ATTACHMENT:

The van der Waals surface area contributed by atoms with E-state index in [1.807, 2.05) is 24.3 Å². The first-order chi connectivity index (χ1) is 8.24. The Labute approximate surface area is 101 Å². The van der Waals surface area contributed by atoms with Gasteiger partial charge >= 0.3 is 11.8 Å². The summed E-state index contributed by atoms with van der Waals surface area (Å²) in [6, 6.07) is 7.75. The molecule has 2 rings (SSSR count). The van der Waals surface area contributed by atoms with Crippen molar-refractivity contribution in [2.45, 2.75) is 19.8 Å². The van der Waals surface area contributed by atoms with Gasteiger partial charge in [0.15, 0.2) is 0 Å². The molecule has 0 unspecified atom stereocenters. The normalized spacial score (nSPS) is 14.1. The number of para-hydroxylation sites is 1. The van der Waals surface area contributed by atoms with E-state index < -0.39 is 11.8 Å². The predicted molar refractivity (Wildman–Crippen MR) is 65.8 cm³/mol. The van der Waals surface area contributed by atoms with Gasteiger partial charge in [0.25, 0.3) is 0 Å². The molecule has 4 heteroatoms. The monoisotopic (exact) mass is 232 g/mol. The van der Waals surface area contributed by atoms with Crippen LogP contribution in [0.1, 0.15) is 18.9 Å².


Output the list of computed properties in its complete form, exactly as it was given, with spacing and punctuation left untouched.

The van der Waals surface area contributed by atoms with E-state index in [1.807, 2.05) is 24.3 Å². The first-order chi connectivity index (χ1) is 8.24. The Labute approximate surface area is 101 Å². The van der Waals surface area contributed by atoms with Gasteiger partial charge >= 0.3 is 11.8 Å². The summed E-state index contributed by atoms with van der Waals surface area (Å²) in [6, 6.07) is 7.75. The molecule has 2 rings (SSSR count). The van der Waals surface area contributed by atoms with Crippen molar-refractivity contribution in [2.45, 2.75) is 19.8 Å². The van der Waals surface area contributed by atoms with Gasteiger partial charge in [0.15, 0.2) is 0 Å². The molecule has 0 unspecified atom stereocenters. The normalized spacial score (nSPS) is 14.1. The number of para-hydroxylation sites is 1. The van der Waals surface area contributed by atoms with E-state index < -0.39 is 11.8 Å². The predicted molar refractivity (Wildman–Crippen MR) is 65.8 cm³/mol. The van der Waals surface area contributed by atoms with Gasteiger partial charge in [0.25, 0.3) is 0 Å². The molecule has 4 heteroatoms. The monoisotopic (exact) mass is 232 g/mol. The van der Waals surface area contributed by atoms with Crippen LogP contribution in [0.1, 0.15) is 18.9 Å².